The Postal Regulatory Commission (PRC) directed the US Postal Service to work on Terminal Dues and agreements with other countries, a hot-button issue for small online sellers in the US who are concerned they are paying more to send a package to US shoppers than it costs their Chinese counterparts. (We dug into the issue in this 2016 article if you want to learn more about Terminal Dues and ePackets and how they impact sellers.)
The directive came in the PRC’s Annual Compliance Determination, a mandated assessment of the US Postal Service’s compliance with pricing and service performance requirements for fiscal year 2017.
Among the directives included in the report, the PRC wrote:
“Regarding Inbound Letter Post, the Commission recommends that the Postal Service continue to pursue compensatory Universal Postal Union (UPU) terminal dues and pursue bilateral agreements with foreign postal operators that result in an improved financial position for the Postal Service.”
Chinese parcels volume increased from 1.2 billion in 2007 to 20.6 billion in 2015 and said China now sends more parcels than the United States, according to a report published by the Senate in January.
The issue of international mail came to the Senate’s attention after it was linked to the opioid crisis.
The January report is fascinating and describes how in 2017, a Senate subcommittee conducted a study and actually contacted online sellers it found through Google searches who openly advertised “dangerous and deadly synthetic opioids for purchase” and it “engaged in prolonged discussions with individuals associated with the above-listed websites,” though it did not agree to make any purchases. The report also said the subcommittee found that “It is likely that an active drug distributor in Pennsylvania is acting as a distributor for an internationally-based website that advertises synthetic opioids for sale on the open web.”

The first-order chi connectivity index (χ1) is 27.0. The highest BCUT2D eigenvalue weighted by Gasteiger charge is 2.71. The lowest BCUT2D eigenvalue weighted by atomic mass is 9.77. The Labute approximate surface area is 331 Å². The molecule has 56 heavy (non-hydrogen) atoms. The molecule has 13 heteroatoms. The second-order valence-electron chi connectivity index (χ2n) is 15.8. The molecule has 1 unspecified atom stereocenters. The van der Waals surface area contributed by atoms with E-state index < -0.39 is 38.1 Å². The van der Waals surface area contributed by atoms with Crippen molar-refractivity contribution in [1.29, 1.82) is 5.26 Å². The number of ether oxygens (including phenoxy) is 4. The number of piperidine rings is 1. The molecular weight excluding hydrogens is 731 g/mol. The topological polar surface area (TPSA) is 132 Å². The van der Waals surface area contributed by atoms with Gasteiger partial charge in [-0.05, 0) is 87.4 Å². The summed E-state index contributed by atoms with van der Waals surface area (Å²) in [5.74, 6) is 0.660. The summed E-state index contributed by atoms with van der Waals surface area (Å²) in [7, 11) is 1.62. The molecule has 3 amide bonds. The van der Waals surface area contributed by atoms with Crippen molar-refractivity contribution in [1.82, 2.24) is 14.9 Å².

The report discusses AED – advanced electronic data – that the Postal Service receives from certain foreign postal operators. “AED is provided by the shipper at the time of package drop-off and includes data such as sender and recipient name and address, as well as a description of the package contents. Prior to the package entering the United States, the Postal Service forwards the AED to CBP. CBP analyzes the AED to identify suspicious packages.” (CBP is a reference to US Customs and Border Protection.)
Among the recommendations in the Senate report are the following:
(1) Require AED on All International Packages. The State Department and Postal Service should work together to take steps to prioritize the enactment and implementation of requirements that UPU member countries collect and exchange AED for all international packages. Congress should pass any legislation necessary to facilitate the agencies’ efforts.
(2) The Postal Service Should Include Provisions in All Bilateral and Multilateral Agreements to Collect and Exchange Additional and Better Quality AED. Any agreement between the Postal Service and one or more foreign posts for express package delivery should include provisions requiring the foreign posts to provide the Postal Service with quality AED for all packages.
The opioid crisis also brought the issue of international mail to the attention of the President. On March 19th, the White House issued a statement on “President Donald J. Trump’s Initiative to Stop Opioid Abuse and Reduce Drug Supply and Demand,” a three-pronged initiative that would “cut off the flow of illicit drugs across our borders and within communities” as one of the three strategies.
One of the directives relating to international mail: “Require advance electronic data for 90 percent of all international mail shipments (with goods) and consignment shipments within three years, in order for the Department of Homeland Security to flag high-risk shipments.”
You can find that report on the White House website.
Between the focus on international postage-rate equity and the opioid crisis, there’s pressure on the Postal Service to be more aggressive when it comes to working with foreign posts and the UPU, which could have a positive impact on US domestic sellers.